Up North: Four new high school lacrosse teams taking center stage in growing sport

Up North: Four new high school lacrosse teams taking center stage in growing sport

Up North: Four new high school lacrosse teams taking center stage in growing sport

Lacrosse, a sport that stems from Native American culture, is the oldest organized team sport in North America.

However, it’s just starting to make waves in the Northland.

Four new teams have popped up just this season, with Duluth Marshall’s creation of a boys team, the Cloquet-Esko-Carlton boys team, and both boys and girls teams for Superior.

With anything new comes the learning curve.

“There’s a lot of learning, right? Learning the game, learning the style, just getting to know the girls and talking to girls about, you know, going from other sports to this sport. It’s just brand new,” said Dennis Anderson, head coach of the Superior girl’s team.

The influx of teams in the area has seen athletes ranging from first timers, to experienced club team players finally representing their high school. This imbalance has thrown some players into leadership roles.

“It’s a lot different because I’ve always had upperclassmen helping me, teaching me. Now, this year, I’m more the experienced one and teaching the younger kids,” shared Madison Roach, a senior midfielder.

One of the biggest attractions for newer lacrosse players is the linear movement from sport to sport.

This is where plenty of Northland teams are seeing their athletes come from.

“Just talking to all of the hockey girls about it, they all think it’s super cool,” said Adalyn Benson, a sophomore forward who also plays for the Superior hockey team. “If they didn’t play other sports, I think they would want to try it too.”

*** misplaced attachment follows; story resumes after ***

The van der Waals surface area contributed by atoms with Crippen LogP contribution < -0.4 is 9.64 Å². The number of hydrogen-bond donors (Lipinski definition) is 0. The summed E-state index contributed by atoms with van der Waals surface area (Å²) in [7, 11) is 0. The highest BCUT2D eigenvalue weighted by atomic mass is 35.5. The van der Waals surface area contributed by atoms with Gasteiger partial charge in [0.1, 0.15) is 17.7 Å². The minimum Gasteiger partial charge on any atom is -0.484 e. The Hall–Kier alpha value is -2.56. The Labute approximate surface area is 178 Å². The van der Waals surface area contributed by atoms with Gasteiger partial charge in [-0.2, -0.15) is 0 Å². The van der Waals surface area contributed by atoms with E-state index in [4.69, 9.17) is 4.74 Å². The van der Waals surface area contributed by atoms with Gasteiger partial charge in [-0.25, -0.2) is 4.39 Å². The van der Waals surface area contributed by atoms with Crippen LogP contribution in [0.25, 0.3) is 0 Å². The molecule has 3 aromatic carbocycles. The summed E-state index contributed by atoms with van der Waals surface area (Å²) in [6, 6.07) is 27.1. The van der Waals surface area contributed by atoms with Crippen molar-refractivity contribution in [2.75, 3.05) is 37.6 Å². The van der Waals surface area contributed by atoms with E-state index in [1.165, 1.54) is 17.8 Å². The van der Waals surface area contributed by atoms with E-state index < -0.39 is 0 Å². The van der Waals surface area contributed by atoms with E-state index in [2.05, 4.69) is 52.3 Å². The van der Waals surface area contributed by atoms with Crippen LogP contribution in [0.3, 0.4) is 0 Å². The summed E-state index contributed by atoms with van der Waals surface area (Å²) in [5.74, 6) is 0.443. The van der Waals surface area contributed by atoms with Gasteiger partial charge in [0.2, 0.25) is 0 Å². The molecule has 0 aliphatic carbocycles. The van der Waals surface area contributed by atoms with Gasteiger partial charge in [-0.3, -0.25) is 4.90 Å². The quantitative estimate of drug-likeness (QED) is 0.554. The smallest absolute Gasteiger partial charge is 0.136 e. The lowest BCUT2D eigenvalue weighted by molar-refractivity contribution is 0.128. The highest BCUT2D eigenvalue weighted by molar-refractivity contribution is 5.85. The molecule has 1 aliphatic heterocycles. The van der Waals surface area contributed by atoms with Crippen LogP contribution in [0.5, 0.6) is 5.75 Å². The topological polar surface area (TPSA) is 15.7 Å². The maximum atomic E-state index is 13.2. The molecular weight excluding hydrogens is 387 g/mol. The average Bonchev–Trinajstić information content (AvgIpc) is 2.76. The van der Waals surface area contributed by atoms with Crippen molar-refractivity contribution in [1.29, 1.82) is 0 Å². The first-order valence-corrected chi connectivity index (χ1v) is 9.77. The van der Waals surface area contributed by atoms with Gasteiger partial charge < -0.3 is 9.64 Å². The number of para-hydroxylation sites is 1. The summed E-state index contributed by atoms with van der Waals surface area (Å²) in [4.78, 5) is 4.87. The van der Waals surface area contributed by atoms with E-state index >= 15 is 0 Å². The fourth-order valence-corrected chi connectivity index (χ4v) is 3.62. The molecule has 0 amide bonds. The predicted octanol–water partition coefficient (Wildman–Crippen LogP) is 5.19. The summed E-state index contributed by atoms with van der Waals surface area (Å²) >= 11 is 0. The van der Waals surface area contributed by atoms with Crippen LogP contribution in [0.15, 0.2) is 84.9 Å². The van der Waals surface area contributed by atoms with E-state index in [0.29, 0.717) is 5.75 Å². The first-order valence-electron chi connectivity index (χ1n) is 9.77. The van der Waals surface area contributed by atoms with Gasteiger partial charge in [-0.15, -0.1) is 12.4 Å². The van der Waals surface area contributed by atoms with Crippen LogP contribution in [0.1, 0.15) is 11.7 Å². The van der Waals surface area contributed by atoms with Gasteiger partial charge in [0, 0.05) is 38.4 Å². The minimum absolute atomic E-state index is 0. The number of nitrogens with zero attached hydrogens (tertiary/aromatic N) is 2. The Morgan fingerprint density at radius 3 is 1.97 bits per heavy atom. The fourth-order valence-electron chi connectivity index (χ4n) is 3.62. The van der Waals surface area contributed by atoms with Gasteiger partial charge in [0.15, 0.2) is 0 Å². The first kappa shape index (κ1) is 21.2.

“My background as a soccer coach for many years and just seeing kind of the same type of style, and that’s why I really enjoy coaching, and a lot of these girls have played other sports, and they can kind of take those elements,” added Anderson.

Luke Mehelich, the head coach of the Cloquet-Esko-Carlton boy’s lacrosse team pointed at the usage of other sports as well.

“A lot of the skills that are required of those other sports transfer over really, really well in lacrosse. We’ve gotten a lot of interest since that first game because of it, with baseball players who are looking to transfer over and play lacrosse now. So it’s really exciting to kind of see new interests now.”

Whether it’s just learning how to field a ground ball, scoring a first goal, or making a save, the sport is new to many, but that hasn’t stopped the excitement and buzz around it.

“We had players from the opposing team, Rocori, tell us that they haven’t seen that many fans at a lacrosse game,” said Mehelich. “They said that they’ve only seen that many fans at a football game, which is huge down there. So it’s really impressive to see how big the community got behind it in such a short period of time.”